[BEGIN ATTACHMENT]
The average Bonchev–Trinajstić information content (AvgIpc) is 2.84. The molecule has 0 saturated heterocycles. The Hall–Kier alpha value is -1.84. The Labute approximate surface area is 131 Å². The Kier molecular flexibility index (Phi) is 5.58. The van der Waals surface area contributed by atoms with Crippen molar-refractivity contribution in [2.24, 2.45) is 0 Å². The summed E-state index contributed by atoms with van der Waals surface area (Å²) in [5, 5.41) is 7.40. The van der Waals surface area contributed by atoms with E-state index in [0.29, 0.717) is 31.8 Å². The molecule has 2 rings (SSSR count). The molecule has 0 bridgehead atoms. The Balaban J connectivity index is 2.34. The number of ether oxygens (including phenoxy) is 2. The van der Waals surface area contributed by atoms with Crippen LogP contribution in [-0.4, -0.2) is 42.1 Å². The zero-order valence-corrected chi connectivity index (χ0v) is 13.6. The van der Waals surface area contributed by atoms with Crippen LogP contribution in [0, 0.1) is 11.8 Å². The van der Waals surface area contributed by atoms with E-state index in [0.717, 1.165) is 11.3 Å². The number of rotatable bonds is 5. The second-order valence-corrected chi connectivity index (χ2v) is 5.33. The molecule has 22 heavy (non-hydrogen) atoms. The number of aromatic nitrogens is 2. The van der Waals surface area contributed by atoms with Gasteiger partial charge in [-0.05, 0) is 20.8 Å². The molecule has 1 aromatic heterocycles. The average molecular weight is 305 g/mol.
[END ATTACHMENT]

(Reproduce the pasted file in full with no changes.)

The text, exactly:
The average Bonchev–Trinajstić information content (AvgIpc) is 2.84. The molecule has 0 saturated heterocycles. The Hall–Kier alpha value is -1.84. The Labute approximate surface area is 131 Å². The Kier molecular flexibility index (Phi) is 5.58. The van der Waals surface area contributed by atoms with Crippen molar-refractivity contribution in [2.24, 2.45) is 0 Å². The summed E-state index contributed by atoms with van der Waals surface area (Å²) in [5, 5.41) is 7.40. The van der Waals surface area contributed by atoms with E-state index in [0.29, 0.717) is 31.8 Å². The molecule has 2 rings (SSSR count). The molecule has 0 bridgehead atoms. The Balaban J connectivity index is 2.34. The number of ether oxygens (including phenoxy) is 2. The van der Waals surface area contributed by atoms with Crippen LogP contribution in [-0.4, -0.2) is 42.1 Å². The zero-order valence-corrected chi connectivity index (χ0v) is 13.6. The van der Waals surface area contributed by atoms with Crippen LogP contribution in [0, 0.1) is 11.8 Å². The van der Waals surface area contributed by atoms with E-state index in [0.717, 1.165) is 11.3 Å². The number of rotatable bonds is 5. The second-order valence-corrected chi connectivity index (χ2v) is 5.33. The molecule has 22 heavy (non-hydrogen) atoms. The number of aromatic nitrogens is 2. The van der Waals surface area contributed by atoms with Gasteiger partial charge in [-0.05, 0) is 20.8 Å². The molecule has 1 aromatic heterocycles. The average molecular weight is 305 g/mol.